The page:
So what can be done?  We must build the homes that families need and can afford, particularly in London where the housing crisis is in epidemic proportions.  We must address the problems ordinary families face in finding a decent, affordable and stable family home to rent from a private landlord.  And, in the meantime, councils must continue to use their budgets to secure decent temporary accommodation for homeless families to avoid the use of B&Bs, and prevent families being shunted out of their own neighbourhoods.

Toby Lloyd
 
I'm Head of Policy at Shelter, and have worked on housing issues in the public, private and third sectors for nine years. I'm a Londoner, a cyclist, father of two young daughters and member of the Hackney Co-housing Project.

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By Toby Lloyd

If Shelter wrote party leaders’ conference speeches…

As we enter the party conference season, here’s what Shelter hopes will be the political parties’ leaders’ speeches. If the leaders make the right commitments now it will help shape their parties’ final election offer to those at the sharp end of our housing crisis – families stuck renting, waiting for years in temporary accommodation, struggling to buy a home or finding it difficult to keep up with their rent or mortgage. Housing has consistently ranked as a top 5 voter issue for months – and politicians are beginning to take note.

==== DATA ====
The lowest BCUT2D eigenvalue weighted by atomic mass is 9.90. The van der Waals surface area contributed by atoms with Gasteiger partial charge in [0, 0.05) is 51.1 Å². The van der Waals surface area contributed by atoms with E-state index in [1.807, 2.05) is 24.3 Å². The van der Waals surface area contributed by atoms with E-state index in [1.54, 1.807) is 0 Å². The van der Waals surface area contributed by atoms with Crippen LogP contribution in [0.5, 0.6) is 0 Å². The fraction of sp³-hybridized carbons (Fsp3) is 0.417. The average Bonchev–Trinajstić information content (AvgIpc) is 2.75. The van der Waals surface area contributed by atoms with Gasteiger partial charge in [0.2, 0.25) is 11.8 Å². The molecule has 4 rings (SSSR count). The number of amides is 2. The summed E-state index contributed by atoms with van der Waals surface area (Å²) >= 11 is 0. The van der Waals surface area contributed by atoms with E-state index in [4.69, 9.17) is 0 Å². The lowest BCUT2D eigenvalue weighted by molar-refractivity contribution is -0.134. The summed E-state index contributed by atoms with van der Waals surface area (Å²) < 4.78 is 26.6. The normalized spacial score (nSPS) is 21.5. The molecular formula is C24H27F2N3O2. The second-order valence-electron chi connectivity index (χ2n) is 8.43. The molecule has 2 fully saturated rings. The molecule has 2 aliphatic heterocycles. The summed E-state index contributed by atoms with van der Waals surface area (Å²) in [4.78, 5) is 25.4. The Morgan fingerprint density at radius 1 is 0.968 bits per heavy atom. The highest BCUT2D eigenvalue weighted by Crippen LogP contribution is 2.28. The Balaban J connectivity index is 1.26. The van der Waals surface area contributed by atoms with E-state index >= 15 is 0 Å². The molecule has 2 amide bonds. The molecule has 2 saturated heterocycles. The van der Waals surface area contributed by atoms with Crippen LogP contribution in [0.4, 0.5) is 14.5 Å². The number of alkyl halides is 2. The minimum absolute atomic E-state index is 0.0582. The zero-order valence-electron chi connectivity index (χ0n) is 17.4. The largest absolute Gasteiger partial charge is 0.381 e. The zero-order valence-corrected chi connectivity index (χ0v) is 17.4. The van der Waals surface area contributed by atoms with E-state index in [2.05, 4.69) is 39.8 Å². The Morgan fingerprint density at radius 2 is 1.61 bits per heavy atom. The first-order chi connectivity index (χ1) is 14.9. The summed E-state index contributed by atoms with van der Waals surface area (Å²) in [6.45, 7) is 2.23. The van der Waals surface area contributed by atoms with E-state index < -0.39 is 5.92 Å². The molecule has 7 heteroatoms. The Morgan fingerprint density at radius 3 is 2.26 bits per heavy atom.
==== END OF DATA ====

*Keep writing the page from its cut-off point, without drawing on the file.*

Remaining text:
So what should the party leaders be proposing?

First, and most importantly: we want to hear every party commit to credible plans to build many more homes in every tenure – especially homes for social rent and for part-buy, part-rent. Successive governments have failed to build the homes we need – and that failure has had far-reaching consequences. Overcrowding, poor conditions, endemic instability, and homelessness: every day our advisers see the real life consequences of the lack of decent, affordable homes. In recent years, party conference speeches have often featured positive aspirations about building more: now we need firm plans for making it happen.

Earlier this year in partnership with KPMG we published a report, ‘Building the homes we need’ which provides a blueprint for the next government to sustainably increase the rate of home building. Sadly there’s no silver bullet: we need a programme of investment and reforms to tackle the high cost of land, create a diverse and sustainable house building industry, drive more long term investment and devolve power and budgets to those cities that want to grow.